Two points are of interest in this context. The first is that multilingualism is perceived as a punishment to humans for accumulating excessive power. Humans attempted to increase their power and in doing so, they employed a common language. From this perception, a unified language is a form of power.
The second point of interest relates to the order of things. Unlike the common view of Historians and Anthropologists, the Bible suggests that first multilingualism evolved and only then community groups separated and dispersed across the globe. This implies that multilingualism causes separation among people.
From this perspective, the twenty-first century’s Anglophone academic dominancy may be viewed as both an accumulation of a form of power over other languages, and as an attempt to overcome dispersal by language unification. Singh et al. [5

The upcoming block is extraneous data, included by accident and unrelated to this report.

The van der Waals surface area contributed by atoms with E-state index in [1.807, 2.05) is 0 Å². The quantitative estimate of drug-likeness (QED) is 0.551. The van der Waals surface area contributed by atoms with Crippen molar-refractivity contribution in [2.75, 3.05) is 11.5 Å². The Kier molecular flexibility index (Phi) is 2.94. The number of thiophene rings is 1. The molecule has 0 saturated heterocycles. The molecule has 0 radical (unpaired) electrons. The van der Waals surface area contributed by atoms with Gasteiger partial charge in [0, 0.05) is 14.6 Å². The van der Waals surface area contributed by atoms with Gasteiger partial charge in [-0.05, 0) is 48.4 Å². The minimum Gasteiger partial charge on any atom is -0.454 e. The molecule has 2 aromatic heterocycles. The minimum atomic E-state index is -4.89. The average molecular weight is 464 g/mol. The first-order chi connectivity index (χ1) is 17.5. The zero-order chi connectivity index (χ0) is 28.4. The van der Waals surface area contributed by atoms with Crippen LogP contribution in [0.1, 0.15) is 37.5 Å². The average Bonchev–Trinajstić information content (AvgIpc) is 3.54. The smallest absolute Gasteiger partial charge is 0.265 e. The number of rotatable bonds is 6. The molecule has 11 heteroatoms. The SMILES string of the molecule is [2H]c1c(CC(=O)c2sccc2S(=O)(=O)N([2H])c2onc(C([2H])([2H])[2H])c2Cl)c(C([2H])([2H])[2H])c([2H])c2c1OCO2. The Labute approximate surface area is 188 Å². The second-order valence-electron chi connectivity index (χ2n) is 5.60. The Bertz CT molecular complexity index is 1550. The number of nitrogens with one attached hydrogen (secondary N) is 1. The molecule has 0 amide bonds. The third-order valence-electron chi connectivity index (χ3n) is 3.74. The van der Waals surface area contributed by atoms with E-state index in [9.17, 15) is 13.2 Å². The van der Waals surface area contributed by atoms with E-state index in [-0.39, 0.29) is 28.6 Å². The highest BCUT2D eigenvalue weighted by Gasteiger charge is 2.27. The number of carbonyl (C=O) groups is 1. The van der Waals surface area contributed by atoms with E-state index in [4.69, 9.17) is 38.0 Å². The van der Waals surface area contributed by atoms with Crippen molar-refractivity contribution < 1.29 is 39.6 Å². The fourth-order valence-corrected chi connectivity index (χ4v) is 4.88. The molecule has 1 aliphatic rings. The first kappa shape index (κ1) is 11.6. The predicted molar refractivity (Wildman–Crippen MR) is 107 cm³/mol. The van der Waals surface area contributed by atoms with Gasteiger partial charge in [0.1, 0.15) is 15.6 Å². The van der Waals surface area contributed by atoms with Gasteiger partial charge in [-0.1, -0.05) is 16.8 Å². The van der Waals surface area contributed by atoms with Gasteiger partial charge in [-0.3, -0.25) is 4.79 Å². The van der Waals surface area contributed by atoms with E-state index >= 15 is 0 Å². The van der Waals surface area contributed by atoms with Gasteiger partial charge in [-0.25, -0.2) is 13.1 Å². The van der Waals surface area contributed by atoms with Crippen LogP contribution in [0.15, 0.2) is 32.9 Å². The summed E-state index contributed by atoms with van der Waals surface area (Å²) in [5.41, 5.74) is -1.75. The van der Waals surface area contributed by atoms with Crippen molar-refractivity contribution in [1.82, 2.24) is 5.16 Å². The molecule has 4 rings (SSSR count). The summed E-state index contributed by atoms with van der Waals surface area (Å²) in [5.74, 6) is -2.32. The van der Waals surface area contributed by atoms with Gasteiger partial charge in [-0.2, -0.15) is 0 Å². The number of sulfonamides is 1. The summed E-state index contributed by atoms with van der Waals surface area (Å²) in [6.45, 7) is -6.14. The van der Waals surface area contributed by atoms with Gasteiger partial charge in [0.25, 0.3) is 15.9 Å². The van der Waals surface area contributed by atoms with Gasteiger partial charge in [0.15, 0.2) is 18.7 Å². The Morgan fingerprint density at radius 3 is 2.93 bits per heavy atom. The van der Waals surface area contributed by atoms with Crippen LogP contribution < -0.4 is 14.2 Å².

] (p. 56) referred to such processes as ‘intellectual and linguistic colonization’.
These two aspects of power exerted as dominance and unification are helpful concepts for exploring how theoretic–linguistic knowledge [4
] is transferred across the contact zone between ‘informal education’ and ‘chinuch mashlim’.
The term ‘informal education’ started to be used in the Western world in the mid-1960s, mainly in regard to adult education [11
]. Academic research in ‘chinuch mashlim’ began in Israel soon after [18
]. A prominent researcher in the field was the sociologist, Professor Reuven Kahane, at the Hebrew University in Jerusalem, who describes and defines the field as early as 1975. However, when attempting to publish findings regarding ‘chinuch mashlim’ in international journals, Kahana used the term ’informal education’ disregarding its incompleteness in describing the ‘chinuch mashlim’ framework [13
]. This form of reference to ‘chinuch mashlim’ in academic publications was followed since then by other researchers in the field [18